Creating TES Role Play Character Sprites
I follow and am followed by a large amount of TES-affiliated role play blogs, and since I don’t interact with people much from this account I have decided to start making sprite edits of feastings’s original Homestuck sprites for those who want them.*
I don’t have any examples of my edits on the computer I’m making this post from, but I’m working on making some right now, and I promise they won’t disappoint! If you want me to edit one for you, feel free to send me an ask or submission on my main containing the name of your character(s), their name(s)/race(s)/gender(s), any visual reference(s) of them (if available), and anything else you want me to add.
These sprites will be transparent, just in case you want to put them on your character’s blog or use them to link your personal and role play blog(s).
Please don’t be afraid to ask me for one! I don’t bite, and I love meeting role players. Even though Nehtayehm and Hakke, my two high fantasy-centric characters, aren’t directly associated with the TES universe and fandom, you all seem extremely nice and talented, and I would love to get to know you in one way or another!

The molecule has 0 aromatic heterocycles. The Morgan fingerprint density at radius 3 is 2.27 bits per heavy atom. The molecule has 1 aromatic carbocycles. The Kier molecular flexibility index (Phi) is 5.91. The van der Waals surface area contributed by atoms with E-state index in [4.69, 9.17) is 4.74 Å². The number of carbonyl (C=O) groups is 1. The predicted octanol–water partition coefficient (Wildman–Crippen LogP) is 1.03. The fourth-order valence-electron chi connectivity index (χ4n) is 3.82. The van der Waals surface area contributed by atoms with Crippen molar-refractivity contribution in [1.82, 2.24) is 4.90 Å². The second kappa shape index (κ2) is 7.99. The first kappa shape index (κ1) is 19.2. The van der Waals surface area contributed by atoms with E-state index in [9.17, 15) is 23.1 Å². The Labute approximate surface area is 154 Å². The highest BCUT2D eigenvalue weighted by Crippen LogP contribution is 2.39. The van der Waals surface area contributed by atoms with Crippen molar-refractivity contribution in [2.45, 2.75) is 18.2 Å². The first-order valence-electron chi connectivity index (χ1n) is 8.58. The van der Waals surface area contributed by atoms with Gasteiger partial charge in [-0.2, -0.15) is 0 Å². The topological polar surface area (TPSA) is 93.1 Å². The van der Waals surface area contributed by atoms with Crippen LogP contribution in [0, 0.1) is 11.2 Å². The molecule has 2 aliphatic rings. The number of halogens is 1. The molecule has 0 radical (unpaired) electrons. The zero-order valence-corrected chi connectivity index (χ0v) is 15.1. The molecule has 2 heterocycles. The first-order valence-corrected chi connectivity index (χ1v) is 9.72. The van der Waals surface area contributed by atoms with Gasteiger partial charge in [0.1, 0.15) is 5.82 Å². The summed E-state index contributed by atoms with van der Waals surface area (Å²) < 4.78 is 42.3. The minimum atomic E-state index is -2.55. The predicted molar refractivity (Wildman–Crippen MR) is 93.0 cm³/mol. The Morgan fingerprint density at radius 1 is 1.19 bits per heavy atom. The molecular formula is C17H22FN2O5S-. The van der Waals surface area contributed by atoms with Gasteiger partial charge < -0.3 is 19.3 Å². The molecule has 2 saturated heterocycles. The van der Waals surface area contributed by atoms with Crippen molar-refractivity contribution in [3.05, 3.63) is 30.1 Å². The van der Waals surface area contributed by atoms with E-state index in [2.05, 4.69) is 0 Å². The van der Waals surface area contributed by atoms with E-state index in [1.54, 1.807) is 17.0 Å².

In the segregated dreas, or dominions, of the region the separated Mastandi inhabit, two distinct cultures coexist less-than-peacefully. There are the Mamiri, or the “civilized peoples” of the land, and the Mamasa, or the “olden peoples” of the land. Although the latter group identifies quite proudly with the word “Mamasa,” it was originally implemented by the former demographic into the northeastern dialect of their shared language many years ago as a moderate slur. The word was considered very offensive to natives during the ancient Mamari peoples’ imperial occupation of nomadic Mamasa camps, but after their successful revolt some one hundred years after the onset of the unwelcome occupation, they adopted the word quite pridefully. With that word also came an entire language, and one that developed and changed into its own unique patois following the liberation of the tribal Mamasa peoples.
I will explain some social, geographic, and linguistic conventions of the various mortal peoples I oversee shortly.